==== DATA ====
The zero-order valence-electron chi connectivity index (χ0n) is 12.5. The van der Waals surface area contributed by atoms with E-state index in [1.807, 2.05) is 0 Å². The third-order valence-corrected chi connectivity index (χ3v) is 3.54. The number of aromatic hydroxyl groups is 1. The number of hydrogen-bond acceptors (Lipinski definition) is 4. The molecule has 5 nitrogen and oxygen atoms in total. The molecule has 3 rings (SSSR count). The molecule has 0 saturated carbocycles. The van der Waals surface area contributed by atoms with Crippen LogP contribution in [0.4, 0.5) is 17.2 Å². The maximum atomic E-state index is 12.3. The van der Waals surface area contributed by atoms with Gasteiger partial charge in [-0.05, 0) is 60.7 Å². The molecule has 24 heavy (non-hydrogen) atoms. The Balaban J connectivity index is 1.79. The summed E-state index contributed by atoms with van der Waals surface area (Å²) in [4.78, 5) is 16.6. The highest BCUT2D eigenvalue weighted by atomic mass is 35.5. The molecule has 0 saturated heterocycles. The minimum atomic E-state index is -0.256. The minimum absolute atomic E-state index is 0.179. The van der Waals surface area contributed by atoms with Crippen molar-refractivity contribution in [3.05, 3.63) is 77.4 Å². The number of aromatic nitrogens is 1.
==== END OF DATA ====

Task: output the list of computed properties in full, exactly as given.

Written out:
The zero-order valence-electron chi connectivity index (χ0n) is 12.5. The van der Waals surface area contributed by atoms with E-state index in [1.807, 2.05) is 0 Å². The third-order valence-corrected chi connectivity index (χ3v) is 3.54. The number of aromatic hydroxyl groups is 1. The number of hydrogen-bond acceptors (Lipinski definition) is 4. The molecule has 5 nitrogen and oxygen atoms in total. The molecule has 3 rings (SSSR count). The molecule has 0 saturated carbocycles. The van der Waals surface area contributed by atoms with Crippen LogP contribution in [0.4, 0.5) is 17.2 Å². The maximum atomic E-state index is 12.3. The van der Waals surface area contributed by atoms with Gasteiger partial charge in [-0.05, 0) is 60.7 Å². The molecule has 24 heavy (non-hydrogen) atoms. The Balaban J connectivity index is 1.79. The summed E-state index contributed by atoms with van der Waals surface area (Å²) in [4.78, 5) is 16.6. The highest BCUT2D eigenvalue weighted by atomic mass is 35.5. The molecule has 0 saturated heterocycles. The minimum atomic E-state index is -0.256. The minimum absolute atomic E-state index is 0.179. The van der Waals surface area contributed by atoms with Crippen molar-refractivity contribution in [3.05, 3.63) is 77.4 Å². The number of aromatic nitrogens is 1.